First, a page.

HARD SCIENCE ON LYME: Research Finds Bartonella Transmission from Tick to Host
It has long been known that ticks harbor Bartonella and that humans who have Lyme disease may also have Bartonellosis. However, the actual transmission of Bartonella from tick to host has not been demonstrated until a mouse study by Drs Reis and colleagues was published in May 2011. The study is available free on line for those interested. “This work represents the first in vivo demonstration of a Bartonella sp. transmission by ticks. It . . . corroborate[s] a prospect that ticks play a role in the natural cycles of some of the bartonellae including those pathogenic for humans. Consequently, bartonelleosis should be included in the differential diagnosis for patients exposed to tick bites.”
The study also found that transstadial transmission is high. This means that bartonella survive in the tick through the molt from one life stage to another, for example from nymphal ticks to adult ticks. It had been thought that the possible mechanism of transmission of bartonella might be through contaminated tick feces. LymeDisease.org funded a study at UC Davis pursuing this theory. However, this study confirms that transmission to the host occurs with saliva and not through contaminated feces.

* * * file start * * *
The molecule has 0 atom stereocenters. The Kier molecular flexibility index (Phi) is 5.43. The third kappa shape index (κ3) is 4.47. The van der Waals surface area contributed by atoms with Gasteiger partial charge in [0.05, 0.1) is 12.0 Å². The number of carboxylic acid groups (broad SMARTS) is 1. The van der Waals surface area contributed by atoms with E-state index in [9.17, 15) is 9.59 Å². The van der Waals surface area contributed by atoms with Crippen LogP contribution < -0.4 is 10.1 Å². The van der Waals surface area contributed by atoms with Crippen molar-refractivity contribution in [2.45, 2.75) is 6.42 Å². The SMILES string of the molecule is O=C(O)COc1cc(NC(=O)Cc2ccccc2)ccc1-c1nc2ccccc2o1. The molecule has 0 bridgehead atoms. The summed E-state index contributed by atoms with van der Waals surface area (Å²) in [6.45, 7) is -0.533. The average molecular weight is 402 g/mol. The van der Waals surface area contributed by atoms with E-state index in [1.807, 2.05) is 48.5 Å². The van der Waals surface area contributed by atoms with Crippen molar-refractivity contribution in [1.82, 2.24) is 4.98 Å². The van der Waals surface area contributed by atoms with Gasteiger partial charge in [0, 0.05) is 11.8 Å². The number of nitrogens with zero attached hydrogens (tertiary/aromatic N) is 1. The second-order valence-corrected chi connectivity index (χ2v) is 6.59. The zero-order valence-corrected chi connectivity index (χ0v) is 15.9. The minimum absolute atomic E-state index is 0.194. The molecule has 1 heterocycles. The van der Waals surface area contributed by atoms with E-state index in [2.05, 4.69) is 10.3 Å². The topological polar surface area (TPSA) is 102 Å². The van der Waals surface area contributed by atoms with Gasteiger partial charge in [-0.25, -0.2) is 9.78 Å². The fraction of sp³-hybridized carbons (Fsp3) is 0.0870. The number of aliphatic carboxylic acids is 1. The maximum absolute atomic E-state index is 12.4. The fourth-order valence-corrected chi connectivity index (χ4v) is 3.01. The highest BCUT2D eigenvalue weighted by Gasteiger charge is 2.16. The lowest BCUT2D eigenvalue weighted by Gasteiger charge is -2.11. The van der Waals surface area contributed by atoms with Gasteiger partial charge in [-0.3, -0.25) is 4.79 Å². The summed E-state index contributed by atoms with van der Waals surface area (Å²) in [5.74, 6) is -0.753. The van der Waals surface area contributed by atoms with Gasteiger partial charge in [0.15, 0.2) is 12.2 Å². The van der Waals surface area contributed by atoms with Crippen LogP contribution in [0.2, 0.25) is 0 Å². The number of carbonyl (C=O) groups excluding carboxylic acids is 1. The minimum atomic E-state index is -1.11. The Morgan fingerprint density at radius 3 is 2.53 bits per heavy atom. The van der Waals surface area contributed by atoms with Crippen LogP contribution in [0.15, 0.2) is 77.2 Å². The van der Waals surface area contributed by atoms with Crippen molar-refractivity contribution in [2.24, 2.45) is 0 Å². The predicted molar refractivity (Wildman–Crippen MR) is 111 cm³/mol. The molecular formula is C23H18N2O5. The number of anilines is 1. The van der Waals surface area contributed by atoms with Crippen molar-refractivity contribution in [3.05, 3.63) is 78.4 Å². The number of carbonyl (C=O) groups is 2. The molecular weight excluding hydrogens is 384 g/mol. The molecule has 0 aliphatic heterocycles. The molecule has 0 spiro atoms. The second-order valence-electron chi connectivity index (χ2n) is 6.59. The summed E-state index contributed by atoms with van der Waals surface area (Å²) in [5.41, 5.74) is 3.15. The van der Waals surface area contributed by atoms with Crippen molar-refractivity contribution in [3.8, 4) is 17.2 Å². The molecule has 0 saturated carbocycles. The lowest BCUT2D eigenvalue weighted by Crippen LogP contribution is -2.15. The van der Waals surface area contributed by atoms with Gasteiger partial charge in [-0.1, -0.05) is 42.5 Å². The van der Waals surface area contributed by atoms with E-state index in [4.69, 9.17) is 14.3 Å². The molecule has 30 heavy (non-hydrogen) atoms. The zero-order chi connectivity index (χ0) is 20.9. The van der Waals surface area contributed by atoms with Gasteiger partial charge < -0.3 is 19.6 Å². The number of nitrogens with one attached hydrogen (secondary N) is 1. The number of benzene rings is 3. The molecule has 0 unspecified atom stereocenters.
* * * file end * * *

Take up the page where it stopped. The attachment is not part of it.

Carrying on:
Bartonella have also been detected by either PCR, serology, or culture in humans and animals after tick bites without any known contact with other arthropods. This study is very important to patients with Lyme disease because it confirms that the transmission of bartonella from ticks may produce Bartonelleosis. Note that this contradicts the guidelines of the Infectious Diseases Society of America on Lyme disease, which provide: “Bartonella DNA has been found in some Ixodes species, but there is no convincing evidence that Bartonella infections can be transmitted to humans by a tick bite.” This points to another example of how the IDSA Lyme guidelines–which were written in 2006 before this study was published–are now outdated.
The study by Drs. Reis and colleagues is entitled, “Vector Competence of the Tick Ixodes ricinus for Transmission of Bartonella birtlesii” (PLoS Negl Trop Dis. 2011 May; 5(5): e1186) is available free online at http://www.ncbi.nlm.nih.gov/pmc/articles/PMC3104967/?tool=pubmed.